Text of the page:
This vendor-written tech primer has been edited to eliminate product promotion, but readers should note it will likely favor the submitter’s approach.
Secure Shell (SSH) is a tool for secure computer system management, file transfers and automation in computer and telecommunications systems. The Secure Shell protocol ships standard with every Unix, Linux and Mac system and is also widely used on Windows (Microsoft has announced plans to make it a standard component of Windows). It is also included on practically every router and mobile network base station. In many ways, the connected world as we know it runs on Secure Shell. Its keys are ubiquitously used for automating access over a network, and modern systems could not be cost-effectively managed without it.
The U.S. Federal Information Security Management Act (FISMA) requires that all agencies must meet minimum information security standards developed by NIST, the National Institute of Standards and Technology. The mandatory controls required to achieve this minimum level of security is set in NIST Special Publication 800-53, rev. 4. It represents the industry best practice and is also widely followed in the commercial sector; its recommendations are largely reflected in industry-specific security standards as well.
Just recently, NIST published NIST IR 7966, “Security of Interactive and Automated Access Management Using Secure Shell (SSH).” It provides guidance for enterprises, government agencies and auditors for implementing Secure Shell key management practices and polices.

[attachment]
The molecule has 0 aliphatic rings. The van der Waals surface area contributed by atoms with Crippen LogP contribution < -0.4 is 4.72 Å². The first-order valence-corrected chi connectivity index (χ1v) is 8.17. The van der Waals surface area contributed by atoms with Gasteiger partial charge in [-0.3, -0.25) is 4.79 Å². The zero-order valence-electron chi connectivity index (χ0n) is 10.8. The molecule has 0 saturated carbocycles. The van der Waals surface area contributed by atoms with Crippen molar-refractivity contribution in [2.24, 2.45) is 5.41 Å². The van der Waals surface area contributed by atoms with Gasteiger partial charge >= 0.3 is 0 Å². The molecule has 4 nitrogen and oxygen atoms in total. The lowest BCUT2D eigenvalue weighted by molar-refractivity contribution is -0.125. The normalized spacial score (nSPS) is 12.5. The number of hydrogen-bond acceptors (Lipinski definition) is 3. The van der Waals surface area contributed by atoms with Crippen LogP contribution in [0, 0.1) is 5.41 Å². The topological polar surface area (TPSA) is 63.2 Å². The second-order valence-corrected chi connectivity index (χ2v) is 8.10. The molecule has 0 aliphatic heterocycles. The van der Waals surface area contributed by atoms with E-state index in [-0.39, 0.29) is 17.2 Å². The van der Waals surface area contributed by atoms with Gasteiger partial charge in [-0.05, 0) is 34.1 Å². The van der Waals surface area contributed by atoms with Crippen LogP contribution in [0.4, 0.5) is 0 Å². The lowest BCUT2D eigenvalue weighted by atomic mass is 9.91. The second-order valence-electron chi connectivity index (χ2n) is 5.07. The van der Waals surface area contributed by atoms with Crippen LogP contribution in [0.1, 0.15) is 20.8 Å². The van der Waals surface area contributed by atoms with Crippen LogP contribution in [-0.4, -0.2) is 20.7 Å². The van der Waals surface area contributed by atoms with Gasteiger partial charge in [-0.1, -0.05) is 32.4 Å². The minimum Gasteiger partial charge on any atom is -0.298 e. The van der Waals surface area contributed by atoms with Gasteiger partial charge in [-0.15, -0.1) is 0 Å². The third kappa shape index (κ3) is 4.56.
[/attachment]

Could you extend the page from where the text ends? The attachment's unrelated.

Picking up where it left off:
The NIST IR provides an overview of Secure Shell authentication and public key authentication in particular. It then provides recommendations on how Secure Shell keys should be managed and maps these recommendations to mandatory requirements in NIST SP 800-53. The document was written by the best experts in the field, based on years of practical experience in working with customers (including several of the world’s largest banks and private enterprises) on Secure Shell key management solutions. It defines the best current practice for the industry.
For example, NIST mandatory controls include limiting access to an information system based on valid authorization (business need), the principle of least privilege, termination of access when it is no longer needed and a defined access control policy. Secure Shell keys are just one way of providing such access, similar to passwords or smart cards.
Negligence of the Most Basic Security Control
All information security—confidentiality, integrity and continued operation of a system—starts from controlling who is given access to the system and with what privileges. If anyone can get administrative access, there is no security.
If an organization does not even know how many Secure Shell keys grant access to their information systems, let alone who has those keys, why they were put in place, or if they are still needed, it is being negligent. In most organizations, about 10% of all configured Secure Shell keys grant privileged administrative access. In many organizations, 90% of all configured Secure Shell keys are no longer used – they represent a failure to properly terminate access when it was no longer needed.
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